It is not uncommon for the recipient of an email to read "I miss you" at the bottom of a letter. This statement very unremarkable in terms of its common colloquial usage in the English language. Most perplexing to me is the new and peculiar placement of symbol to follow this common statement; namely, a question mark. So the complete phrase may read as follows: "I miss you?” The implications of this statement? Unknown. I have never encountered this use of a question mark. The first time I encountered this phenomenon I passed it off as a typo or one writer’s idiosyncrasy. But what of the second and third times I received this odd statement from different writers? Something is afoot.
Recently I have been making a hobby of studying good-byes. I find them interesting. An interest perhaps similar to the kind a doctor would have on himself if repeatedly broke out in seizures. After much thought on the matter I have deduced the phrase "I miss you?" is typical of a type 2 friendship. Let's expand the idea:
1. Type 2 friends are good buddies where the relationship is based on experience i.e. seeing each other every day, hanging out, coffee, etc.
2. But they separate and never see each other again
3. This leads to a lack of new experiences from which to base the relationship. There is old experience but this quickly becomes irrelevant in light of current circumstances.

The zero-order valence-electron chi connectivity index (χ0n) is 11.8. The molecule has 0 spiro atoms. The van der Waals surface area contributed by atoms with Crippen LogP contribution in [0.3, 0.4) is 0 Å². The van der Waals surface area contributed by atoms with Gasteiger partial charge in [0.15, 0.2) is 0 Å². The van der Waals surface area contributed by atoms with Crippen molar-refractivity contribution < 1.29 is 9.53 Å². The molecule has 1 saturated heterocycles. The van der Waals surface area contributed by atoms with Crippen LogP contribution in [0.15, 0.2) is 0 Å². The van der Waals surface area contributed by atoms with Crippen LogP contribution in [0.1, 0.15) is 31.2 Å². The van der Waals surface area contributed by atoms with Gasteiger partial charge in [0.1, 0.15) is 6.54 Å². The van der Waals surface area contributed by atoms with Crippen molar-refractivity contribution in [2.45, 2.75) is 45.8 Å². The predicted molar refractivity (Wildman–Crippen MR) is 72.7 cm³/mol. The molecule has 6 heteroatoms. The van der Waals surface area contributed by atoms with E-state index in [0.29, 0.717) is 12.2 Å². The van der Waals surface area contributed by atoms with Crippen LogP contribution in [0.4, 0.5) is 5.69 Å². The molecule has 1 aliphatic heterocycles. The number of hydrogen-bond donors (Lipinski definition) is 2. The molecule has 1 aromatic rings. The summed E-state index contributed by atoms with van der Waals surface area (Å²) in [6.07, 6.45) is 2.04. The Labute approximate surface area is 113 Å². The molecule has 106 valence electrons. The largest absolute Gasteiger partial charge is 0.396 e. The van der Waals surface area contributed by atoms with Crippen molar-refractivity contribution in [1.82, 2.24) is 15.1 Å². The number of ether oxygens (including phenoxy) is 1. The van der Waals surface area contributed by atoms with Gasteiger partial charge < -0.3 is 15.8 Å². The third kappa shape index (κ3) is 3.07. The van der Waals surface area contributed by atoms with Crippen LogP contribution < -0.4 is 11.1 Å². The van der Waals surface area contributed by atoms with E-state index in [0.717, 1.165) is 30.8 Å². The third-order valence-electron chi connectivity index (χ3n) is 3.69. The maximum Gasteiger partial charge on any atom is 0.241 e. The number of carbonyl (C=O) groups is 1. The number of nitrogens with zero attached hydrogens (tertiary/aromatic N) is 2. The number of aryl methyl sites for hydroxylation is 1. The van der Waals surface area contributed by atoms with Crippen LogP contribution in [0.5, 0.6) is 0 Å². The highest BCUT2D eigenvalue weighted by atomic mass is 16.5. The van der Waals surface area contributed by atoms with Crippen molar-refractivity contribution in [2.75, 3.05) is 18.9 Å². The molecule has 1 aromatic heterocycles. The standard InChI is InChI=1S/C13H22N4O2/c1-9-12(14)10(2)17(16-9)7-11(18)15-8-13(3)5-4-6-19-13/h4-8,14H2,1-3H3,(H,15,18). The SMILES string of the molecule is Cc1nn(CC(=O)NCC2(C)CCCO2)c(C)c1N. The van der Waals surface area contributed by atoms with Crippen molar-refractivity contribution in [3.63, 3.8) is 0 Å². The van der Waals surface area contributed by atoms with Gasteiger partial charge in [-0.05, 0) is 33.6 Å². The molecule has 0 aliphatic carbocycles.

4. Years down the road, both parties feel conflictingly as to the extent of missing their former friend (FF). With having none but past and irrelevant shared experiences to cite, the FF’s intellectually know that they used to like each other but no longer have any hard experience to prove this idea.
5. Hence, the statement “I miss you?” is a perfect encapsulation of an individual’s conflicting emotions, experiences and ideas in the context of an expiring relationship. Brilliant.
Here’s a thought; do relationships have expiration dates similar to that found on milk cartons? Except that this expiration date is based upon some cosmic calculation of random circumstances in that lead to an estimated date of relational termination. It would be funny to meet someone and then stamp their forehead with a “best before august 2009”.